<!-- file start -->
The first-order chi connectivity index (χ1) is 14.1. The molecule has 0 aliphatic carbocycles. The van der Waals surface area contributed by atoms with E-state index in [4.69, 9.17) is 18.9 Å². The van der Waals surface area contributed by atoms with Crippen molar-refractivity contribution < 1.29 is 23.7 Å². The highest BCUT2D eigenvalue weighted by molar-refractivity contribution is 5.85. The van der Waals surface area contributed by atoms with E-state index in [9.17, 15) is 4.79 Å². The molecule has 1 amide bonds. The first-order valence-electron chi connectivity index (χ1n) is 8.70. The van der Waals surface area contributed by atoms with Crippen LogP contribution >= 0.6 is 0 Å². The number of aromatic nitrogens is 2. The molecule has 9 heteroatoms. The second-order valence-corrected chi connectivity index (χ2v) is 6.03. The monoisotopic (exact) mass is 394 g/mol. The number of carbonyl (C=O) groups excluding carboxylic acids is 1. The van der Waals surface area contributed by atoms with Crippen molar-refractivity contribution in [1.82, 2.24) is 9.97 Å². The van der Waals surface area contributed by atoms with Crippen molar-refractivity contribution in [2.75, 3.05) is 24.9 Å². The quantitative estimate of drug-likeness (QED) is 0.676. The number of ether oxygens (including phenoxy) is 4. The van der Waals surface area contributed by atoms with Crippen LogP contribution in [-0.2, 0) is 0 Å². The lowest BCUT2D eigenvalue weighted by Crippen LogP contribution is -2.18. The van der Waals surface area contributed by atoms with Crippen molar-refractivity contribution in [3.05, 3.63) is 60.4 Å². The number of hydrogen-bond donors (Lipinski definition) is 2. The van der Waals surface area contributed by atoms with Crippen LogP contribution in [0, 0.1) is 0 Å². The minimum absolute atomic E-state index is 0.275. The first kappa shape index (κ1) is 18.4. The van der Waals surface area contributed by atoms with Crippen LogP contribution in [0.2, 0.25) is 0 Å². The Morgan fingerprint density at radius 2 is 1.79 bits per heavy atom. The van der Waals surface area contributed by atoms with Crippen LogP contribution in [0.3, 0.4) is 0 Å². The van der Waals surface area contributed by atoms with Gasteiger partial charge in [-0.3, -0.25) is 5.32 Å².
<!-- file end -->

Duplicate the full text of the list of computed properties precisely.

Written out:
The first-order chi connectivity index (χ1) is 14.1. The molecule has 0 aliphatic carbocycles. The van der Waals surface area contributed by atoms with E-state index in [4.69, 9.17) is 18.9 Å². The van der Waals surface area contributed by atoms with Crippen molar-refractivity contribution < 1.29 is 23.7 Å². The highest BCUT2D eigenvalue weighted by molar-refractivity contribution is 5.85. The van der Waals surface area contributed by atoms with E-state index in [9.17, 15) is 4.79 Å². The molecule has 1 amide bonds. The first-order valence-electron chi connectivity index (χ1n) is 8.70. The van der Waals surface area contributed by atoms with Crippen LogP contribution >= 0.6 is 0 Å². The number of aromatic nitrogens is 2. The molecule has 9 heteroatoms. The second-order valence-corrected chi connectivity index (χ2v) is 6.03. The monoisotopic (exact) mass is 394 g/mol. The number of carbonyl (C=O) groups excluding carboxylic acids is 1. The van der Waals surface area contributed by atoms with Crippen molar-refractivity contribution in [1.82, 2.24) is 9.97 Å². The van der Waals surface area contributed by atoms with Crippen molar-refractivity contribution in [2.75, 3.05) is 24.9 Å². The quantitative estimate of drug-likeness (QED) is 0.676. The number of ether oxygens (including phenoxy) is 4. The van der Waals surface area contributed by atoms with Crippen LogP contribution in [-0.2, 0) is 0 Å². The lowest BCUT2D eigenvalue weighted by Crippen LogP contribution is -2.18. The van der Waals surface area contributed by atoms with Crippen molar-refractivity contribution in [3.05, 3.63) is 60.4 Å². The number of hydrogen-bond donors (Lipinski definition) is 2. The van der Waals surface area contributed by atoms with Crippen LogP contribution in [0, 0.1) is 0 Å². The minimum absolute atomic E-state index is 0.275. The first kappa shape index (κ1) is 18.4. The van der Waals surface area contributed by atoms with Crippen LogP contribution in [0.2, 0.25) is 0 Å². The Morgan fingerprint density at radius 2 is 1.79 bits per heavy atom. The van der Waals surface area contributed by atoms with Crippen LogP contribution in [0.3, 0.4) is 0 Å². The van der Waals surface area contributed by atoms with Gasteiger partial charge in [-0.3, -0.25) is 5.32 Å².